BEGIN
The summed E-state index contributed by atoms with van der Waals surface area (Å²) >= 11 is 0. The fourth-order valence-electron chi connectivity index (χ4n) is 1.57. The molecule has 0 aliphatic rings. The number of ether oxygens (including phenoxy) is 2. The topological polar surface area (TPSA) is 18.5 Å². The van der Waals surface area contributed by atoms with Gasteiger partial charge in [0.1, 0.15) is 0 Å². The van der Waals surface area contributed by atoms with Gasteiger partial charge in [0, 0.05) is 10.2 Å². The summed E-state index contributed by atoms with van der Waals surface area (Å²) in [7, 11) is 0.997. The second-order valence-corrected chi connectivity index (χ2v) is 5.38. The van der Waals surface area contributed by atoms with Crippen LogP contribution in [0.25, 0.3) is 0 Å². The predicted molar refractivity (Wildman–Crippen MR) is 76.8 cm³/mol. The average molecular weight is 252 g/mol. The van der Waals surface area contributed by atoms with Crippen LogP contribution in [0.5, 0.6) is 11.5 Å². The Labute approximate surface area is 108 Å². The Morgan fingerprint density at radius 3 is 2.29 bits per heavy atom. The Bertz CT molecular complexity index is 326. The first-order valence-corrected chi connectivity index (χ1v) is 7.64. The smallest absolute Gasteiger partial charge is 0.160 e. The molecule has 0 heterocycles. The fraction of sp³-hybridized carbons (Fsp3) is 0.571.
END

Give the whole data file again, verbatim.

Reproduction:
The summed E-state index contributed by atoms with van der Waals surface area (Å²) >= 11 is 0. The fourth-order valence-electron chi connectivity index (χ4n) is 1.57. The molecule has 0 aliphatic rings. The number of ether oxygens (including phenoxy) is 2. The topological polar surface area (TPSA) is 18.5 Å². The van der Waals surface area contributed by atoms with Gasteiger partial charge in [0.1, 0.15) is 0 Å². The van der Waals surface area contributed by atoms with Gasteiger partial charge in [0, 0.05) is 10.2 Å². The summed E-state index contributed by atoms with van der Waals surface area (Å²) in [7, 11) is 0.997. The second-order valence-corrected chi connectivity index (χ2v) is 5.38. The van der Waals surface area contributed by atoms with Crippen LogP contribution in [0.25, 0.3) is 0 Å². The predicted molar refractivity (Wildman–Crippen MR) is 76.8 cm³/mol. The average molecular weight is 252 g/mol. The van der Waals surface area contributed by atoms with Crippen LogP contribution in [0.5, 0.6) is 11.5 Å². The Labute approximate surface area is 108 Å². The Morgan fingerprint density at radius 3 is 2.29 bits per heavy atom. The Bertz CT molecular complexity index is 326. The first-order valence-corrected chi connectivity index (χ1v) is 7.64. The smallest absolute Gasteiger partial charge is 0.160 e. The molecule has 0 heterocycles. The fraction of sp³-hybridized carbons (Fsp3) is 0.571.